His drafted policy proposal, composed about the same time, is more critical of capital punishment. It notes the lengthy appeals process, the huge financial cost of executions and the risk of innocent people being executed.
The proposal cites a report from the Fair Punishment Project, a group affiliated with Harvard Law School, which last year named Hillsborough as one of 16 counties nationwide that were "outliers" in their frequent use of the death penalty. The report was critical of former State Attorney Mark Ober, who was at the time battling Warren for re-election. Warren narrowly beat the longtime incumbent.
Warren wrote that some of the Fair Punishment report's conclusions were debatable, and "may have been motivated by policy positions." Nevertheless, he wrote, the county still used the death penalty more often than most.
"We need to reduce our use of the death penalty in Hillsborough," he wrote. "To be considered one of the worst jurisdictions in the country for our use of the death penalty is unacceptable."
Rena Frazier, the spokeswoman for Warren's office, said the draft death penalty proposal was an "unfinished memo" that Warren considered distributing to his assistant state attorneys for guidance. But the office never released it, she said, because Warren's position on the death penalty had been disseminated in news stories by late March.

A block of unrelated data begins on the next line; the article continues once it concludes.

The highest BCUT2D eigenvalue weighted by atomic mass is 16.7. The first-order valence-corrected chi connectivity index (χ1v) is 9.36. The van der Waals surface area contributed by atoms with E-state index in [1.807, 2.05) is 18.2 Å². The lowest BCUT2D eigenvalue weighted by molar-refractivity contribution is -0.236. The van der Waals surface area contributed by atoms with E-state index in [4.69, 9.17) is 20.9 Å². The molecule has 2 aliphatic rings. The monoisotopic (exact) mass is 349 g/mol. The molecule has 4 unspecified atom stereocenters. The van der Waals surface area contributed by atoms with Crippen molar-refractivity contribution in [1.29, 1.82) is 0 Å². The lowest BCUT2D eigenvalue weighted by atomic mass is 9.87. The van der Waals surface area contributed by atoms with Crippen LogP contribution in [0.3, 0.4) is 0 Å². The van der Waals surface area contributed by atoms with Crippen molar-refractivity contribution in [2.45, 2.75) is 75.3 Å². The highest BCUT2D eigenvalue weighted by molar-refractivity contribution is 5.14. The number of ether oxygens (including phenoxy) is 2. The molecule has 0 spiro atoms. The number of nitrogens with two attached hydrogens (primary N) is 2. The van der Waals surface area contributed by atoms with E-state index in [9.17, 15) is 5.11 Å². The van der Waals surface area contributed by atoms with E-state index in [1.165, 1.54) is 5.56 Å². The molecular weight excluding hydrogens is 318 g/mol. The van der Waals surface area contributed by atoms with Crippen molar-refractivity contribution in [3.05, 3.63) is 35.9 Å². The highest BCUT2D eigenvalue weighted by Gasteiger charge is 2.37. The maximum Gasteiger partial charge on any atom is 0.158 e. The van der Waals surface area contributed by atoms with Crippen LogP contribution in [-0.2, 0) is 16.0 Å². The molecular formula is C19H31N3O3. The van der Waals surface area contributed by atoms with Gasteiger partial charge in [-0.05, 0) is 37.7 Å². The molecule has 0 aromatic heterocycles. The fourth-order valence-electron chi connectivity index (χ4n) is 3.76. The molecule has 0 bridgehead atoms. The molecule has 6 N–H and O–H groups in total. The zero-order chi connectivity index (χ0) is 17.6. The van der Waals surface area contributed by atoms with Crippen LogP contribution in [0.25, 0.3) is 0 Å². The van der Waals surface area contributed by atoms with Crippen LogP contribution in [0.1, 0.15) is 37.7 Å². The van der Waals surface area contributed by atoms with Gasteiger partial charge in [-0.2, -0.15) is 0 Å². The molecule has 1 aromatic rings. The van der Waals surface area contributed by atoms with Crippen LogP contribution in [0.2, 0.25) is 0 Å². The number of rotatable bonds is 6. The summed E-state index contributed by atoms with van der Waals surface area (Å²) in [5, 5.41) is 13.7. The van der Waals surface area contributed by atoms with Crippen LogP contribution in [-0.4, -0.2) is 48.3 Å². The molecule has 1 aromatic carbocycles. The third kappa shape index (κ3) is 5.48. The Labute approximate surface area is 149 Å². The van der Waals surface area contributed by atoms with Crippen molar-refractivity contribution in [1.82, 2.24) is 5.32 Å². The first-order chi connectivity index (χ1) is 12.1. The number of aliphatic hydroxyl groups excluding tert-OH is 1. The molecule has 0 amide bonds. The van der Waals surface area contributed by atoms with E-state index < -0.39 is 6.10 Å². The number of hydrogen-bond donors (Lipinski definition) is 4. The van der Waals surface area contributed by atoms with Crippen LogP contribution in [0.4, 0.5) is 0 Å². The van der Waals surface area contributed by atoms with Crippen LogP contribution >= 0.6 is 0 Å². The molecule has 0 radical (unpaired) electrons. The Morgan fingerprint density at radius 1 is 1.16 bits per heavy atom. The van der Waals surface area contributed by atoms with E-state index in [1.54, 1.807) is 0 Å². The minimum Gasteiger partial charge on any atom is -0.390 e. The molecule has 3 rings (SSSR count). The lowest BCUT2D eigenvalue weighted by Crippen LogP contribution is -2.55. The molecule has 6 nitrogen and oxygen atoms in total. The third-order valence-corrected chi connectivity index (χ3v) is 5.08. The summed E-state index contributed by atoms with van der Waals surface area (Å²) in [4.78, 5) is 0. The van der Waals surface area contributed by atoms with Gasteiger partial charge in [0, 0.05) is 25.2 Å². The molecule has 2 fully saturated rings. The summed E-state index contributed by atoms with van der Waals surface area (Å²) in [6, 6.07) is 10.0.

Since taking over, he has withdrawn the pursuit of the death penalty in five of 24 cases he inherited. He's seeking death in the case against Keith Davis, accused of killing a nurse. He affirmed Ober's call to execute Steven Lorenzo, who awaits trial in a pair of torture-murders. And he agreed that Adam Davis, who helped his girlfriend kill her mother in 1998, should get death at his court-ordered resentencing. Many other cases remain under review.
Text messages and emails exchanged between Warren and Public Defender Julianne Holt show that Holt's office has sent "mitigation letters" to the state attorney concerning death penalty defendants. Some were cases in which the death penalty was later withdrawn. In several, the defendant's mental health was called into question.